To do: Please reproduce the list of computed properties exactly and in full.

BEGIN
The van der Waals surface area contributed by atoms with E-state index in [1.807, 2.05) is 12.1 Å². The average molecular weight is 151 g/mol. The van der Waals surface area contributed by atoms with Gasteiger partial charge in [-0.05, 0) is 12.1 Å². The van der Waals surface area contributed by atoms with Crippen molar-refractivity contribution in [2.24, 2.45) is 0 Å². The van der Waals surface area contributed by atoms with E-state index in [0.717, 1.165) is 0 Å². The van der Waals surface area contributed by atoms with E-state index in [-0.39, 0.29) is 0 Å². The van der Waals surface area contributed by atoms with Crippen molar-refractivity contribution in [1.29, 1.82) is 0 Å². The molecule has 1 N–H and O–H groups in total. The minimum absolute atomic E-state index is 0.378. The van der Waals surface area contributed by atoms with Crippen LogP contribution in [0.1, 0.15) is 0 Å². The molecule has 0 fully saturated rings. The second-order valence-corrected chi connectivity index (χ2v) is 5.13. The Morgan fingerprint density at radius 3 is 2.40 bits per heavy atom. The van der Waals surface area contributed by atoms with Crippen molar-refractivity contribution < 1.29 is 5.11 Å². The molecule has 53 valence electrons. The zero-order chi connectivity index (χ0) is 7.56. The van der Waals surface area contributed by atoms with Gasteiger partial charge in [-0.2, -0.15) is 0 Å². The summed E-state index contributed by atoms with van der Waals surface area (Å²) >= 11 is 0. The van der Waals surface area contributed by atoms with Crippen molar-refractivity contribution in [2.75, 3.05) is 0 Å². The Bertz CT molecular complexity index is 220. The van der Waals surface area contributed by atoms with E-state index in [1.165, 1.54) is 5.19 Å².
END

The van der Waals surface area contributed by atoms with E-state index in [1.807, 2.05) is 12.1 Å². The average molecular weight is 151 g/mol. The van der Waals surface area contributed by atoms with Gasteiger partial charge in [-0.05, 0) is 12.1 Å². The van der Waals surface area contributed by atoms with Crippen molar-refractivity contribution in [2.24, 2.45) is 0 Å². The van der Waals surface area contributed by atoms with E-state index in [0.717, 1.165) is 0 Å². The van der Waals surface area contributed by atoms with E-state index in [-0.39, 0.29) is 0 Å². The van der Waals surface area contributed by atoms with Crippen molar-refractivity contribution in [1.29, 1.82) is 0 Å². The molecule has 1 N–H and O–H groups in total. The minimum absolute atomic E-state index is 0.378. The van der Waals surface area contributed by atoms with Crippen LogP contribution in [0.1, 0.15) is 0 Å². The molecule has 0 fully saturated rings. The second-order valence-corrected chi connectivity index (χ2v) is 5.13. The Morgan fingerprint density at radius 3 is 2.40 bits per heavy atom. The van der Waals surface area contributed by atoms with Crippen molar-refractivity contribution < 1.29 is 5.11 Å². The molecule has 53 valence electrons. The zero-order chi connectivity index (χ0) is 7.56. The van der Waals surface area contributed by atoms with Gasteiger partial charge in [-0.2, -0.15) is 0 Å². The summed E-state index contributed by atoms with van der Waals surface area (Å²) >= 11 is 0. The van der Waals surface area contributed by atoms with Crippen molar-refractivity contribution in [2.75, 3.05) is 0 Å². The Bertz CT molecular complexity index is 220. The van der Waals surface area contributed by atoms with E-state index in [1.165, 1.54) is 5.19 Å².